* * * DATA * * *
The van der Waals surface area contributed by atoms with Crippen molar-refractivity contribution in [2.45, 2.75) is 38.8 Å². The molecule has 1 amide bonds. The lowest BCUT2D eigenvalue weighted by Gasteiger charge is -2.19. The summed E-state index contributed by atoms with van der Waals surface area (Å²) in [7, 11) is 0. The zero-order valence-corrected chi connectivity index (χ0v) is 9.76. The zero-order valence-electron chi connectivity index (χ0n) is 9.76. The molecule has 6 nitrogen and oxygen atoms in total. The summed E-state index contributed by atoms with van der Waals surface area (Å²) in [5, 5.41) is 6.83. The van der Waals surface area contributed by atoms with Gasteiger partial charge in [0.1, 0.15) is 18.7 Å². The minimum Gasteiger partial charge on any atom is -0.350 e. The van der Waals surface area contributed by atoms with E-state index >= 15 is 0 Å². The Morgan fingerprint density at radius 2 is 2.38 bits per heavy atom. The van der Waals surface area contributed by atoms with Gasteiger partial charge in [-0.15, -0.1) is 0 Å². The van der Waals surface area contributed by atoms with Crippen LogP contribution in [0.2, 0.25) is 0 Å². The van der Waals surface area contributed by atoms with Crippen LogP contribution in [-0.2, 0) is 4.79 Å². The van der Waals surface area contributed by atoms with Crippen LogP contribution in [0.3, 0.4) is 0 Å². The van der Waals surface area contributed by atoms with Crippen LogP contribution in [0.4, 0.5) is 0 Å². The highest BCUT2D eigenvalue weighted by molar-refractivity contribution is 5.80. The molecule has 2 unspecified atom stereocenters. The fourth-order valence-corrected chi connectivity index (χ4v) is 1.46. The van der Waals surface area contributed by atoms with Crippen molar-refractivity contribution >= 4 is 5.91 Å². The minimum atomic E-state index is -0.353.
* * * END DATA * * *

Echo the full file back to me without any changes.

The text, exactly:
The van der Waals surface area contributed by atoms with Crippen molar-refractivity contribution in [2.45, 2.75) is 38.8 Å². The molecule has 1 amide bonds. The lowest BCUT2D eigenvalue weighted by Gasteiger charge is -2.19. The summed E-state index contributed by atoms with van der Waals surface area (Å²) in [7, 11) is 0. The zero-order valence-corrected chi connectivity index (χ0v) is 9.76. The zero-order valence-electron chi connectivity index (χ0n) is 9.76. The molecule has 6 nitrogen and oxygen atoms in total. The summed E-state index contributed by atoms with van der Waals surface area (Å²) in [5, 5.41) is 6.83. The van der Waals surface area contributed by atoms with Gasteiger partial charge in [0.1, 0.15) is 18.7 Å². The minimum Gasteiger partial charge on any atom is -0.350 e. The van der Waals surface area contributed by atoms with E-state index >= 15 is 0 Å². The Morgan fingerprint density at radius 2 is 2.38 bits per heavy atom. The van der Waals surface area contributed by atoms with Gasteiger partial charge in [-0.15, -0.1) is 0 Å². The van der Waals surface area contributed by atoms with Crippen LogP contribution in [0.2, 0.25) is 0 Å². The van der Waals surface area contributed by atoms with Crippen LogP contribution in [-0.2, 0) is 4.79 Å². The van der Waals surface area contributed by atoms with Crippen LogP contribution in [0.3, 0.4) is 0 Å². The van der Waals surface area contributed by atoms with Crippen LogP contribution in [0.4, 0.5) is 0 Å². The highest BCUT2D eigenvalue weighted by molar-refractivity contribution is 5.80. The molecule has 2 unspecified atom stereocenters. The fourth-order valence-corrected chi connectivity index (χ4v) is 1.46. The van der Waals surface area contributed by atoms with Crippen molar-refractivity contribution >= 4 is 5.91 Å². The minimum atomic E-state index is -0.353.